Police end data-gathering effort
Chicago cops rated residents’ risks of links to violence
Chicago police quietly stopped rating the risk of people being caught up in violence.
Chicago police have quietly ended a controversial data-gathering effort that rated tens of thousands of residents on who was most likely to be caught up in violence — either as a victim or criminal.
A report last week by the city’s government watchdog disclosed the demise of the eight-year program — referred to by police as the “Strategic Subject List” or SSL — while raising concerns about its operations on a number of fronts, including the accuracy of the ratings and the sharing of the data with other law enforcement agencies.
The Police Department had revised the SSL numerous times since its inception in 2012, including a significant overhaul last year that included a name change.
In quietly dumping the program in November, the department acknowledged that the data-scraping effort hadn’t reduced violence, citing a national study released last year that found the SSL ineffective.
The reversal follows a similar move by Los Angeles police last year.
One national expert said CPD’s decision was long overdue, considering the inherent bias in a department targeting people based on its own data as well as the risk of violating individuals’ civil rights and concerns that such lists lead over-policed communities to distrust the police.
“It is a big deal,” said Andrew Ferguson, a visiting professor at American University Washington College of Law who has written extensively on big data policing risks. “It finally puts the brakes on a system of targeted person-based predictive policing that was largely flawed at the outset. I think there is a clear financial cost — money not spent dealing with the underlying social and economic issues that cause violent crime. But there is also a personal cost to the individuals who were on these lists or targeted by these lists.”
‘We know who they are’
The SSL program was borne out of Chicago’s experimentation in the 2000s with predictive policing, a scientific approach to figuring out which “hot spots” would see spikes in violence so more officers could be deployed there to help out. Chicago ultimately became the only big-city police department to win a federal grant allowing it to place increasing emphasis on those behind the violence.
Using a computerized algorithm developed by the Illinois Institute of Technology, police scored people on the list from zero to more than 500 by looking at myriad factors, including their criminal histories, especially for weapons or drug offenses, as well as if they had ever been shot or affiliated with a street gang. The higher the score, the greater their risk to be involved in violence.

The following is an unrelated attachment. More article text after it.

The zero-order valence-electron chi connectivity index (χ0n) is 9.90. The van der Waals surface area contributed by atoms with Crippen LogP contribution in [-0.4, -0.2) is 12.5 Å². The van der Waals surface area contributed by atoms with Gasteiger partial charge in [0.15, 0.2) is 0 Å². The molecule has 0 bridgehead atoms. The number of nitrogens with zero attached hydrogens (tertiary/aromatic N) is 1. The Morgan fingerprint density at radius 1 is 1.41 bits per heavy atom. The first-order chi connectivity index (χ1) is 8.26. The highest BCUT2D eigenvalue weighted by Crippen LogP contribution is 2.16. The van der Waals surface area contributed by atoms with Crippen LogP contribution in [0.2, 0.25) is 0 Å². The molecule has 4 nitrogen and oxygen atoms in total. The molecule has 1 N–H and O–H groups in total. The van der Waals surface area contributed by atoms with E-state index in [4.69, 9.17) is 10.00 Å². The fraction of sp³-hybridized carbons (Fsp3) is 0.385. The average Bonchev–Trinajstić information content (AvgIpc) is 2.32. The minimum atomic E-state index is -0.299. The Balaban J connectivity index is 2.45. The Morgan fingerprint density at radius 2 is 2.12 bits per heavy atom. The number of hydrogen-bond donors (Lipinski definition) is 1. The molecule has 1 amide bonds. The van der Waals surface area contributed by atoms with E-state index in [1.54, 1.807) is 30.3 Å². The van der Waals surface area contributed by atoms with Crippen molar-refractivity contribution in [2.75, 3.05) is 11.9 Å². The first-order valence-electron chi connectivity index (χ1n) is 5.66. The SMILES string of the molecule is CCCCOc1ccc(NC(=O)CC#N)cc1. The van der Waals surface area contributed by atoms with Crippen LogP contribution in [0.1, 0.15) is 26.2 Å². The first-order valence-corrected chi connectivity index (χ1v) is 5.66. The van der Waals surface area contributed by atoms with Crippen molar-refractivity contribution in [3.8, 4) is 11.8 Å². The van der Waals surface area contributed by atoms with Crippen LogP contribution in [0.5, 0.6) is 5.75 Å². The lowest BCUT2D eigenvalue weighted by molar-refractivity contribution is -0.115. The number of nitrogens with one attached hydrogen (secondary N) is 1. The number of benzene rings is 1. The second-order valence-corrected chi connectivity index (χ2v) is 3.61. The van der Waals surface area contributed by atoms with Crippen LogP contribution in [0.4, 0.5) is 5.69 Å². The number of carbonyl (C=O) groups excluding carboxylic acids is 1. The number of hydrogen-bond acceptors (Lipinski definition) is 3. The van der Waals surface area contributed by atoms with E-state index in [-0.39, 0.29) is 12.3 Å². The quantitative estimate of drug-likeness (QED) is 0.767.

Similar to other department databases, the SSL was accessible to street cops — and soon became integral to their daily operations. For a time, then-Superintendent Eddie Johnson noted “we know who they are” in discussing the city’s criminal element — a reference to the SSL.
Police brass often cited the data in response to high-profile crime incidents, telling reporters if suspects scored high on the SSL. But it was never clear that it provided a practical way to reduce violence. A 2019 study by the Rand Corporation concluded as much.
In the report, the public policy think tank concluded that the Police Department’s last version of the SSL was “operationally unsuitable” for several reasons, including that the data used to determine individuals’ risk assessments was too out of date to keep up with the quick pace of Chicago’s violence.
The report also found a “level of public fear” about the program that overshadowed its efforts to reduce violence. Those public concerns stemmed from the Police Department’s failure to be fully open about the program’s inner workings, the report said.
The study noted as well that being on a “bad guy list” tarnished shooting victims.
In addition, since arrest data was a key factor in determining those most atrisk of violence, anyone with a recent arrest was automatically subjected to “additional scrutiny and punishment,” Rand said.
The Police Department touted its use of the SSL by police officials, clergy and community leaders during door-to-door visits with some of those with the highest scores, warning them about the dangers of a criminal lifestyle while offering social services to try to help steer them away from trouble.